I am not suggesting that all student affairs professionals should, or could benefit from, running.  I am simply hoping my story will help others who are in a situation like I found myself 10 months ago find hope.  Whether it is running, lifting weights, yoga, biking, etc. physical activity will pay off for you both personally and professionally, I promise.  If you did not know already, there is an amazing, supportive #safit community on Twitter and Facebook.  It is these people who inspired me and continue to support me throughout my journey.  It is safe to say, without the #safit community, I would not be where I am today.

So, what are you waiting for?  Lace em‘ up!

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Reflections on Penn State

I have been waiting some time for the right topic for my first blog post: something I was passionate enough about and something that I felt would be thought-provoking and would lead to a conversation. I hope that this is the first of many posts that will, if nothing else, elicit some thought and conversation.

Amidst all the controversy and the events that unfolded over the last few days, I am left with one image that I just can’t get out of my brain; Penn State students violently rioting in protest of the firing of head Football coach, Joe Paterno. The image and the sounds infuriate me. How could these students care more about their Football coach than the victims of Jerry Sandusky’s abuse, who were also victims of a system that covered up the abuse. I am probably one of the more passionate sport fans, so I understand the importance of the profound legacy of Joe Paterno and the deep school pride that these students, alumni, faculty, staff and community must have for their Nittany Lions. However, what I don’t understand is how one man, one sport, can be seemingly more important to a community than the 8 (and probably more) children who will always be haunted by the abuse they experienced. Shouldn’t the students be out protesting the abuse, protesting the cover up? Where was this passion when the story broke? Why were the students not protesting for the immediate firing of anyone involved?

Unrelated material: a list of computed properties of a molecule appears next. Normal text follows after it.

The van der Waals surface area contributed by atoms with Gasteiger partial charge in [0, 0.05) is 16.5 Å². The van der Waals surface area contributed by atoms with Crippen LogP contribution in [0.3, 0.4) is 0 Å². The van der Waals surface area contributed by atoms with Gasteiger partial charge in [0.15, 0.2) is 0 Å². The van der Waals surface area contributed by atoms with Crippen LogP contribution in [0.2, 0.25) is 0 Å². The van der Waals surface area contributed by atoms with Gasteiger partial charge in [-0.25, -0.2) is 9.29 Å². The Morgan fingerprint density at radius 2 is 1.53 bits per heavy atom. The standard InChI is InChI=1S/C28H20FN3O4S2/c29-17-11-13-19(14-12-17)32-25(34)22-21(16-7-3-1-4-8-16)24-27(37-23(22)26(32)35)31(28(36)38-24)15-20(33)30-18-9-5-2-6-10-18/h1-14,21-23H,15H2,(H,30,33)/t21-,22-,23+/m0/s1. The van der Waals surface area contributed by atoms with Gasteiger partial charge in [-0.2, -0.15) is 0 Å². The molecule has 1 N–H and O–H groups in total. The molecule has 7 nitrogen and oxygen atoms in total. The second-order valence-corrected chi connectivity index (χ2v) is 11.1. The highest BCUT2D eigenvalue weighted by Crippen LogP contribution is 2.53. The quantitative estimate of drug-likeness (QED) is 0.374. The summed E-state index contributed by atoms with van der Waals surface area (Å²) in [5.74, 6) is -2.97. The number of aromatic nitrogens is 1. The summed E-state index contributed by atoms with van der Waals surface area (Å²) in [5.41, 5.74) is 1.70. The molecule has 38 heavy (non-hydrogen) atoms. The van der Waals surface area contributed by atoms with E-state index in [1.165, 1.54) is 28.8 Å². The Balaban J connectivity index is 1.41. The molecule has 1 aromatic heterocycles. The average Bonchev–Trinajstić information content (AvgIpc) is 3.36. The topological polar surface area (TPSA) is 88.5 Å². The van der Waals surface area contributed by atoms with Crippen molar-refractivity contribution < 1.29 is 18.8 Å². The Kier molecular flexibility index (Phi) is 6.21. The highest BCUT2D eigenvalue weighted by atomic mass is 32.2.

Just this morning, I saw something much more powerful amidst all of the news coverage surrounding the story. Penn State Student Body President, TJ Ward addressed his peers with a speech on the steps of an administration building. He spoke out against the protest and urged his peers to remember the victims. He was eloquent and compassionate. Supporting him were several other student leaders. Watching the video footage of TJ’s address to his peers was yet another moment of realization for me about the work that we do as student affairs professionals. It is because of student leaders like him and the impact they can have on a campus community that I come to work every day. Student leaders at Penn State have also decided, instead of a rally for Saturday’s big football game, that they would hold a vigil for the victims of the abuse. Student leadership, amidst tragedy, has shown its true power. It was shown through TJ’s speech, the vigil organized by student leaders, and the professional journalism of The Daily Collegian.

Though they will never be recognized or mentioned on TV, I hope that the student affairs professionals at Penn State know that their hard work and dedication to the students of Penn State has shown through over the past few days. The work we do, though often unrecognized, is essential to a college community and is more evident than ever in times of unfortunate tragedy. Though TJ’s words and feelings were his own and the idea of the vigil was student driven, I can’t help but think of the student affairs professionals who have stood behind and beside them, supported their thoughts and ideas, and encouraged their development as both students and leaders.  I also can’t help but think of the residence life professionals, counseling center staff and the countless number of other professionals who will be hard at work restoring the community, supporting their students, and managing the aftermath of a series of such unfortunate events.

I am now left wondering what the student leaders on my campus would do in this situation.  Would they take a stance?  What would it be?  Would they answer the call to represent their peers and our campus community?  I can honestly say with conviction that they would.  The rioting, and more importantly the message that it sends, would not be tolerated.  I think their reaction, through written and spoken words, and signs of support such as a vigil, would be very much the same as Penn State.

I leave you all with this question. How would YOUR student leaders respond?